The mess surrounding the construction of the Roman (Reigns) empire.
I wasn’t even planning on doing another Wrestling related article this week, but it seems the WWE had other plans (Get it?). With what went down and the backlash that it spawned, It was something I wanted to write out. Besides, There is a WRATH OF GOD blizzard outside, what the hell else am I going to do?
For those that aren’t wrestling fans, let me give you some context on this. The past Sunday, the WWE held it’s annual January event, The Royal Rumble. This event is important to WWE fans as it is the first step in building towards WWE’s BIG event, Wrestlemania. This show usually is the show where the main event match is determined, this year by way of a 3 way match for the WWE Title with Champion Brock Lesnar taking on corporate Golden boy John Cena, and up and comer Seth Rollins. The winner of that match would most likely face the winner of The Royal Rumble match, a match consisting of 30 men coming to the ring at timed intervals and throwing each other over the top rope until there is one man left. This match usually lasts over an hour and not only does it determine who gets to fight for the title at ‘Mania, but also serves to spotlight other stars, even if they don’t win the match.
This particular year however there was a lot of rumblings in the WWE fandom about the Rumble match. Realistically out of the 30 guys who are in the match, even to relatively novice fans only a handful of guys have a chance of winning and making any sense in the WWE storylines. This year the main favorites were break out star Roman Reigns, and crowd favorite Daniel Bryan.
This is where the schism starts.
Going into this event a lot of fans wanted Daniel Bryan to win the Rumble match. For the last few years, Bryan has been THE most popular star they have had (He’s “over” with the crowd in Wrestling talk). He would get the biggest reactions from the crowd, going back to at least Wrestlemania 2 years ago, if not further back than that. His popularity has a base of fans who watched him rise on the smaller time circuit for over a decade and get into the WWE despite not having the “look” of the typical WWE guy, which is 6’ or taller and jacked full of muscles, while Bryan is around 5’9″, and is of lighter weight. He’s become the poster boy for fans who want to see a more technical based style of wrestling instead of having big lumbering bodybuilders who only do a few moves and give long winded interviews like have been spotlighted in the company for 30 something years. In the WWE storylines, he was given the spotlight 2 years ago (When John Cena was injured) of winning the WWE Title a couple of times, only to have it taken away from him by “the Authority” of The owner’s daughter and her husband the COO of the company. However for all that was done, the story was never resolved as Cena returned by the end of that year and Bryan was pushed into a lesser storyline.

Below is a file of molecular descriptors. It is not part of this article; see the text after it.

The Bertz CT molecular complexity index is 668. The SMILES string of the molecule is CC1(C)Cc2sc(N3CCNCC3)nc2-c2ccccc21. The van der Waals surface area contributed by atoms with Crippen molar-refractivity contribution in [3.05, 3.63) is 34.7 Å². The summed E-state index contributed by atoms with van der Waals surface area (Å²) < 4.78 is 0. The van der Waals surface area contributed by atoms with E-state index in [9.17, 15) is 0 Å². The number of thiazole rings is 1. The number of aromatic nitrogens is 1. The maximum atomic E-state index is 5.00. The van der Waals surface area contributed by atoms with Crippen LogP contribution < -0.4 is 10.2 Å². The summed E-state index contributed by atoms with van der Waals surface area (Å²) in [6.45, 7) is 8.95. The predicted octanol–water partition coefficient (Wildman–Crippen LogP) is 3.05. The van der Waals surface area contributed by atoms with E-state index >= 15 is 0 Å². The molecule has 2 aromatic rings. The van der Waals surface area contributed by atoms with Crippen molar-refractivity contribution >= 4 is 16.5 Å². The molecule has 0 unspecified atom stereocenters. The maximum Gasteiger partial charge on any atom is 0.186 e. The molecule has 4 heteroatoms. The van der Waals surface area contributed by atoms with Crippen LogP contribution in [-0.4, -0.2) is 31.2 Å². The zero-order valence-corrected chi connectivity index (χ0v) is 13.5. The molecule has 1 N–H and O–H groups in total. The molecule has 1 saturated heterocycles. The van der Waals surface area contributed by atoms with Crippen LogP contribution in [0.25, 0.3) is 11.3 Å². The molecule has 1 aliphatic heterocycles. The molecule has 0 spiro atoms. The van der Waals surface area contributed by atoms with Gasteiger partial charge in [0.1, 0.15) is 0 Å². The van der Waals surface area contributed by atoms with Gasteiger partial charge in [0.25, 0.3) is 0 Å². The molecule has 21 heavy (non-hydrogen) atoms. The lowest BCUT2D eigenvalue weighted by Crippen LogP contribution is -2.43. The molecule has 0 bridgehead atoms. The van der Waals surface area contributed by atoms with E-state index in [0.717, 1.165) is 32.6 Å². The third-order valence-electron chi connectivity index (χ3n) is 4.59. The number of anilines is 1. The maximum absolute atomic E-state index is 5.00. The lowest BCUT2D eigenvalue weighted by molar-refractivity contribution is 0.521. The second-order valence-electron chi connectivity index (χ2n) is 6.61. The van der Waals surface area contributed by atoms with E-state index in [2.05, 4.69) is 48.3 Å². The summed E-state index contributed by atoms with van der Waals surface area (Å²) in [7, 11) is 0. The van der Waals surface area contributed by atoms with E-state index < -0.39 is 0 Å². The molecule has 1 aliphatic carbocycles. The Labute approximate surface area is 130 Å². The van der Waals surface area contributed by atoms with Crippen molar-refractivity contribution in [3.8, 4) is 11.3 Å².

However, the following January at last year’s Rumble match, the fans were hoping that Bryan would win the match and redeem himself, getting the main event of Mania and getting the spotlight back. However this did not happen, Bryan was never entered in the match and the Rumble was given to Dave Batista, a large muscle bound man who had not wrestled in over four years and was starring in Guardians of the Galaxy. Even though Dave was supposed to be a goody guy on the show, he was booed relentlessly that night and for the week’s following. The WWE had little choice but to turn him into a bad guy and change thins up so that Daniel Bryan would be in the main event of Wrestlemania. He won the title, got his moment, and the fans were happy. Unfortunatly Bryan suffered a real life neck injury and had the title stripped from him, after which he sat on the shelf for 8 months, returning just in time to enter this year’s rumble match. He was spotlighted on the shows leading up to the Rumble and the fans were still behind him.